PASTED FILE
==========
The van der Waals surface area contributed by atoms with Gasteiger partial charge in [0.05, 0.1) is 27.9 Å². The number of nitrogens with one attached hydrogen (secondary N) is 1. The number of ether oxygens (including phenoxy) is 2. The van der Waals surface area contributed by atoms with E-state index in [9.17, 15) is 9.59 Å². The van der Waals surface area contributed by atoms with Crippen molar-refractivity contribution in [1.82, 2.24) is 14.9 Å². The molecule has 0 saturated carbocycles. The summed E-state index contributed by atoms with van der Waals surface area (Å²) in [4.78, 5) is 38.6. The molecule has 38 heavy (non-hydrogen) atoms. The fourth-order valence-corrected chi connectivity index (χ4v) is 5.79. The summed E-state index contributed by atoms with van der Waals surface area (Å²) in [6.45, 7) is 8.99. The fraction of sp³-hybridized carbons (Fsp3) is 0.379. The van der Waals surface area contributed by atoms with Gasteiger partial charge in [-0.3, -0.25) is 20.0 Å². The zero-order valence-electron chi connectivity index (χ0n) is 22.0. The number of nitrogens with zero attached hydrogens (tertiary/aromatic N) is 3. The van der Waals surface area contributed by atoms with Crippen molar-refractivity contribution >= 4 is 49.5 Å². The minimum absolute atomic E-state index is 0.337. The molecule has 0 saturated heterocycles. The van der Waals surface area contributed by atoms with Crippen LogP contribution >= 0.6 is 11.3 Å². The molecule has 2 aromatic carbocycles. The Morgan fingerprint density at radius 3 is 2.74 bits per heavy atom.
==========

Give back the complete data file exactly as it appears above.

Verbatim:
The van der Waals surface area contributed by atoms with Gasteiger partial charge in [0.05, 0.1) is 27.9 Å². The number of nitrogens with one attached hydrogen (secondary N) is 1. The number of ether oxygens (including phenoxy) is 2. The van der Waals surface area contributed by atoms with E-state index in [9.17, 15) is 9.59 Å². The van der Waals surface area contributed by atoms with Crippen molar-refractivity contribution in [1.82, 2.24) is 14.9 Å². The molecule has 0 saturated carbocycles. The summed E-state index contributed by atoms with van der Waals surface area (Å²) in [4.78, 5) is 38.6. The molecule has 38 heavy (non-hydrogen) atoms. The fourth-order valence-corrected chi connectivity index (χ4v) is 5.79. The summed E-state index contributed by atoms with van der Waals surface area (Å²) in [6.45, 7) is 8.99. The fraction of sp³-hybridized carbons (Fsp3) is 0.379. The van der Waals surface area contributed by atoms with Gasteiger partial charge in [-0.3, -0.25) is 20.0 Å². The zero-order valence-electron chi connectivity index (χ0n) is 22.0. The number of nitrogens with zero attached hydrogens (tertiary/aromatic N) is 3. The van der Waals surface area contributed by atoms with Crippen molar-refractivity contribution >= 4 is 49.5 Å². The minimum absolute atomic E-state index is 0.337. The molecule has 0 saturated heterocycles. The van der Waals surface area contributed by atoms with Crippen LogP contribution >= 0.6 is 11.3 Å². The molecule has 2 aromatic carbocycles. The Morgan fingerprint density at radius 3 is 2.74 bits per heavy atom.